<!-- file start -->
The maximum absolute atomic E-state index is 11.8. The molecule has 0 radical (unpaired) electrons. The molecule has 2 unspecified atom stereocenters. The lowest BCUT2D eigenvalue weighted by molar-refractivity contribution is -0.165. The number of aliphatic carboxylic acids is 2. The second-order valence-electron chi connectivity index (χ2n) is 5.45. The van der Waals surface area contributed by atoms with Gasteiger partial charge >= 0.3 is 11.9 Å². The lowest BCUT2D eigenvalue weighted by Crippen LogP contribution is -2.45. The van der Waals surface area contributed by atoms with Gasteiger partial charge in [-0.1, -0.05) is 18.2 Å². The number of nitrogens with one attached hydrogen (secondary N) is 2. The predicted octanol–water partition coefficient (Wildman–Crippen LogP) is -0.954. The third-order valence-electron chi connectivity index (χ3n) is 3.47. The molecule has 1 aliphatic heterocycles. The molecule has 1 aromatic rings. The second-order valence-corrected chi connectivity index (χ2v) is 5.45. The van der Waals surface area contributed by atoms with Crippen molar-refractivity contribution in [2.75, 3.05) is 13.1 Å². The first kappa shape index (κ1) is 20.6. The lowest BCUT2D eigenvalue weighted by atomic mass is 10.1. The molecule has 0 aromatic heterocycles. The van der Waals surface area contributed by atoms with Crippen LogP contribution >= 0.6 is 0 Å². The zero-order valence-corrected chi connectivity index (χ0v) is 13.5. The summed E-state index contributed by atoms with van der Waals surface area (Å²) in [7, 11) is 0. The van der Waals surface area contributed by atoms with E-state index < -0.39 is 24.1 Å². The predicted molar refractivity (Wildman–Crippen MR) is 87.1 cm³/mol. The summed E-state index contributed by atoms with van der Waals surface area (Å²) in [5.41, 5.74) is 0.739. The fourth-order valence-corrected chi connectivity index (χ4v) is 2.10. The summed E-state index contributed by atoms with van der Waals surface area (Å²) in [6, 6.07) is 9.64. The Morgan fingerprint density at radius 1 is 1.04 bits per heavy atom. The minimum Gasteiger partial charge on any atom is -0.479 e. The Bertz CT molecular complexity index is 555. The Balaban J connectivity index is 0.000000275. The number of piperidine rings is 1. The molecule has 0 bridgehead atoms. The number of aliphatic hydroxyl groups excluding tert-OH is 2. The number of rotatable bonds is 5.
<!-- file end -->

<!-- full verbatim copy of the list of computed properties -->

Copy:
The maximum absolute atomic E-state index is 11.8. The molecule has 0 radical (unpaired) electrons. The molecule has 2 unspecified atom stereocenters. The lowest BCUT2D eigenvalue weighted by molar-refractivity contribution is -0.165. The number of aliphatic carboxylic acids is 2. The second-order valence-electron chi connectivity index (χ2n) is 5.45. The van der Waals surface area contributed by atoms with Gasteiger partial charge >= 0.3 is 11.9 Å². The lowest BCUT2D eigenvalue weighted by Crippen LogP contribution is -2.45. The van der Waals surface area contributed by atoms with Gasteiger partial charge in [-0.1, -0.05) is 18.2 Å². The number of nitrogens with one attached hydrogen (secondary N) is 2. The predicted octanol–water partition coefficient (Wildman–Crippen LogP) is -0.954. The third-order valence-electron chi connectivity index (χ3n) is 3.47. The molecule has 1 aliphatic heterocycles. The molecule has 1 aromatic rings. The second-order valence-corrected chi connectivity index (χ2v) is 5.45. The van der Waals surface area contributed by atoms with Crippen molar-refractivity contribution in [2.75, 3.05) is 13.1 Å². The first kappa shape index (κ1) is 20.6. The lowest BCUT2D eigenvalue weighted by atomic mass is 10.1. The molecule has 0 aromatic heterocycles. The van der Waals surface area contributed by atoms with Crippen LogP contribution >= 0.6 is 0 Å². The zero-order valence-corrected chi connectivity index (χ0v) is 13.5. The summed E-state index contributed by atoms with van der Waals surface area (Å²) in [7, 11) is 0. The van der Waals surface area contributed by atoms with E-state index < -0.39 is 24.1 Å². The predicted molar refractivity (Wildman–Crippen MR) is 87.1 cm³/mol. The summed E-state index contributed by atoms with van der Waals surface area (Å²) in [5.41, 5.74) is 0.739. The fourth-order valence-corrected chi connectivity index (χ4v) is 2.10. The summed E-state index contributed by atoms with van der Waals surface area (Å²) in [6, 6.07) is 9.64. The Morgan fingerprint density at radius 1 is 1.04 bits per heavy atom. The minimum Gasteiger partial charge on any atom is -0.479 e. The Bertz CT molecular complexity index is 555. The Balaban J connectivity index is 0.000000275. The number of piperidine rings is 1. The molecule has 0 bridgehead atoms. The number of aliphatic hydroxyl groups excluding tert-OH is 2. The number of rotatable bonds is 5.